Duch. Thou toad, thou toad, where is thy brother Clarence ? And little Ned Plantagenet, his son?

Q. Eliz. Where is the gentle Rivers, Vaughan, Grey?
Duch. Where is kind Hastings?

K. Rich. A flourish, trumpets !-strike alarum, drums !
Let not the Heavens hear these tell-tale women
Rail on the Lord's anointed: Strike, I say.

[Flourish. Alarums.
Either be patient, and entreat me fair,
Or with the clamorous report of war
Thus will I drown your exclamations.

Duch. Art thou my son ?
K. Rich. Ay; I thank God, my father, and yourself.
Duch. Then patiently hear my impatience.

(1) That ow'd that crown, i.e. who owned or possessed that crown.

K. Rich. Madam, I have a touch of your condition,
That cannot brook the accent of reproof.

Duch. O, let me speak.
K. Rich.

Do, then ; but I'll not hear.
Duch. I will be mild and gentle in my words.
K. Rich. And brief, good mother; for I am in haste.

Duch. Art thou so hasty? I have stay'd for thee,
God knows, in torment and in agony.

K. Rich. And came I not at last to comfort you?

Duch. No, by the holy rood, thou know'st it well,
Thou cam’st on earth to make the earth my hell.
A grievous burthen was thy birth to me;
Tetchy and wayward was thy infancy;
Thy school-days frightful, desperate, wild, and furious;
Thy prime of manhood daring, bold, and venturous;
Thy age confirm’d, proud, subtle, sly, and bloody,
More mild, but yet more harmful, kind in hatred :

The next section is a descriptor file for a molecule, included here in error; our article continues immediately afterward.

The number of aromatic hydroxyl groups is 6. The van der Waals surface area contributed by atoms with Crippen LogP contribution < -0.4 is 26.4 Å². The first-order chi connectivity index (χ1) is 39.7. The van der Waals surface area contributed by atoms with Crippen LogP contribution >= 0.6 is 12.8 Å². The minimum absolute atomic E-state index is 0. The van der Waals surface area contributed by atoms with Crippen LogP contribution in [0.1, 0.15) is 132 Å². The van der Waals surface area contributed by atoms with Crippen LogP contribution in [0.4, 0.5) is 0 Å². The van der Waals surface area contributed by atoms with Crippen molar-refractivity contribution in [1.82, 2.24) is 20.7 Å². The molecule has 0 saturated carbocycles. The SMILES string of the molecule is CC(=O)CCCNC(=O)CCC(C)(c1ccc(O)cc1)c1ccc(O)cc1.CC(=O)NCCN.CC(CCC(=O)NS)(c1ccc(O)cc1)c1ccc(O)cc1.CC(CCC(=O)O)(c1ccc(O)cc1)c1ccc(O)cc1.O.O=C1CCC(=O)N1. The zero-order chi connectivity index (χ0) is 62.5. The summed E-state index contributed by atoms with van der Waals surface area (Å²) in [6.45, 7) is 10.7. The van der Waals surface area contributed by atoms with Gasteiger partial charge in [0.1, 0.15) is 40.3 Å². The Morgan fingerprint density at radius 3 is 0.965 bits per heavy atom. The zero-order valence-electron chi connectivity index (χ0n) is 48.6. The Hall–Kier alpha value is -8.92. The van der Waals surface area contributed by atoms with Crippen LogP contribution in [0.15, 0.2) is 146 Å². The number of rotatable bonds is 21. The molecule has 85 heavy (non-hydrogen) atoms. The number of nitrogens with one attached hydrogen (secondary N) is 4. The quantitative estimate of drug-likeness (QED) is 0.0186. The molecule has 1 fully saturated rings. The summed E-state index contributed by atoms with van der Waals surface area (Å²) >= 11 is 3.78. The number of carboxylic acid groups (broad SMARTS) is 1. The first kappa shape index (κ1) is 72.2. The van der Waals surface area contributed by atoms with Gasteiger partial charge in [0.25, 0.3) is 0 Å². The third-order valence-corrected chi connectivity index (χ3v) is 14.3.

What comfortable hour canst thou name,
That ever grac'd me in thy company?
K. Rich. 'Faith, none, but Humphrey Hower, that call’d your

To breakfast once, forth of my company.
If I be so disgracious in your eye,
Let me march on, and not offend you, madam.-
Strike up the drum.

I prithee, hear me speak.
K. Rich. You speak too bitterly.

Hear me a word,
For I shall never speak to thee again.

K. Rich. So.

Duch. Either thou wilt die, by God's just ordinance, Ere from this war thou turn a conqueror; Or I with grief and extreme age shall perish, And never more behold thy face again. Therefore, take with thee my most grievous curse; Which, in the day of battle, tire thee more Than all the complete armour that thou wear'st! My prayers on the adverse party fight: And there the little souls of Edward's children Whisper the spirits of thine enemies, And promise them success and victory. Bloody thou art, bloody will be thy end; Shame serves thy life, and doth thy death attend. [Exil.

Q. Eliz. Though far more cause, yet much less spirit to curse Abides in me; I say amen to her.


(1) A touch of your condition, i.e. a spice of your temper or disposition. (2) Shame serves thy life; serves is here used for accimpunies.

K. Rich. Stay, madam, I must talk a word with you.

Q. Eliz. I have no more sons of the royal blood For thee to slaughter; for my daughters, Richard, They shall be praying nuns, not weeping queens; And therefore level not to hit their lives.

K. Rich. You have a daughter callid Elizabeth,
Virtuous and fair, royal and gracious.

Q. Eliz. And must she die for this? O, let her live,
And I'll corrupt her manners, stain her beauty ;
Slander myself, as false to Edward's bed;
Throw over her the veil of infamy:
So she may live unscarr'd of bleeding slaughter,
I will confess she was not Edward's daughter.

K. Rich. Wrong not her birth, she is a royal princess.
Q. Eliz. To save her life, I'll say she is not so.
K. Rich. Her life is safest only in her birth.
Q. Eliz. And only in that safety died her brothers.
K. Rich. Lo, at their births good stars were opposite.